That’s my TBR for the next month! I hope to manage to make my way across the bingo card and if I do manage to read all these books, I do have some other books I could read for random squares on the card.

Do let me know if you’re planning to take part in the #ReadtheWorldathon – I would love to see your TBR’s! I’d also like to know some of your favourite international books or authors too. There’s so many books out there from so many countries, there’s just not enough time to get them all.

TOP TEN TUESDAY: My Summer TBR

Top Ten Tuesday is a weekly feature hosted by The Artsy Reader Girl. This week’s topic is technically “Books to Read By the Pool/At the Beach” but as I don’t really read what are commonly considered “beach reads” I’ve turned it into my summer TBR.

I’m planning to take a lot of these books with me to my Dad’s in Spain as that’s where I get a lot of my summer reading done. When this post goes live I will have been at my Dad’s for four days, so I may have actually read some of these books already. But now that’s out of the way, here’s the books I’d like to read over the next few months.

Who Runs the World? by Virginia Bergin
This is a book I bought because of the cover and the title, I mean – how could I not? Besides from that I know very little about it.

Kartography by Kamila Shamsie
I started this book when I first got it last year some time, but I only read the first chapter. I couldn’t really get into it but as someone I know recommended it to me I do want to give it another go.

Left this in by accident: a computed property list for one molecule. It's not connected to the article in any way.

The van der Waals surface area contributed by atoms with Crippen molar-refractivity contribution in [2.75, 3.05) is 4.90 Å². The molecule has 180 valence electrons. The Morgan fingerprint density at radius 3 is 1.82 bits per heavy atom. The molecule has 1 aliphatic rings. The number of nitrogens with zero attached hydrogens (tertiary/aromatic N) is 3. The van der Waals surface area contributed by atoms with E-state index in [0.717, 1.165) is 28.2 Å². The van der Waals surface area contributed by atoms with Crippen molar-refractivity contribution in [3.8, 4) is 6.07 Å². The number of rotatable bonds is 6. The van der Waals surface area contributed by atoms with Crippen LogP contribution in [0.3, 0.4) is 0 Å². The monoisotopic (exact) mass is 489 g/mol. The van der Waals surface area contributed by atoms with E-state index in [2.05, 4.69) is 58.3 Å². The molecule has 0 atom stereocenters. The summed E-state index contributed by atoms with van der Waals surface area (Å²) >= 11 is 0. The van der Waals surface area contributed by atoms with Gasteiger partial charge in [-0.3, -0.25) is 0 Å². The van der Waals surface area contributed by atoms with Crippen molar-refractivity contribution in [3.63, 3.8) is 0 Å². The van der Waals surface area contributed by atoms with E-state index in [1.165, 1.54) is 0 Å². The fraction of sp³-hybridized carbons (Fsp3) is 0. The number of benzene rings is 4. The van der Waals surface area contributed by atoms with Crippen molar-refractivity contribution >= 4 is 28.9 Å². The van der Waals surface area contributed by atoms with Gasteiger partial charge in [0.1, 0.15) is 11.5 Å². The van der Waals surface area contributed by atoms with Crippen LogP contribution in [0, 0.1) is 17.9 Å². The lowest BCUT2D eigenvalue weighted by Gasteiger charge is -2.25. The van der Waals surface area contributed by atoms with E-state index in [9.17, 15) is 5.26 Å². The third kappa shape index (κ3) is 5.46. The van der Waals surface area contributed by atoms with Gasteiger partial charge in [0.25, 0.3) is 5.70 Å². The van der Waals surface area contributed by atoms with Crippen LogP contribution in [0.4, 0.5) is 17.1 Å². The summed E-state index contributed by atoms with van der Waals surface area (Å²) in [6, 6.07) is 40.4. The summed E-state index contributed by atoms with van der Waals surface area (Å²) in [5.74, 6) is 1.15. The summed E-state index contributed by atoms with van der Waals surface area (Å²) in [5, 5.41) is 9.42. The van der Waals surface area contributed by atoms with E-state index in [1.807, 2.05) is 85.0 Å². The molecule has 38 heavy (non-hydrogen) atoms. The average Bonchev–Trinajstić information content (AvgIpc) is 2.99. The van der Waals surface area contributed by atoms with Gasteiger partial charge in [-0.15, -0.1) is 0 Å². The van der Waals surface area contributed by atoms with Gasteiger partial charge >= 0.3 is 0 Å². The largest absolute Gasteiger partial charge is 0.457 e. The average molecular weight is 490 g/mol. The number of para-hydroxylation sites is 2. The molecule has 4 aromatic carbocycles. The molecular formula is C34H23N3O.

Nyxia by Scott Reintgen
I got the ARC of this in a subscription box last year. It’s been ages since I’ve read some proper sci-fi and some bloggers I know, and trust really enjoyed it so I think I will probably fly through it.

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My IndieAthon TBR

Tomorrow the IndieAthon begins! This readathon was the brainchild of Lia from Lost in a Story, Marie from Lots of Livres, Eloise from Eloise Writes, Joel from Fictional Fates and Syd from Reading & Rambling. IndieAthon is a month long readathon in March where the aim is to read books that are self-published or from independent publishers. There’s a bingo card if you’d like an extra challenge and you can follow the IndieAthon Twitter account for more info.

I’ve got five books that I’d like to read during this readathon, which may be a surprise to some as I tend to set myself overambitious TBR’s but these five books are the only books from independent publishers I have close to hand right now.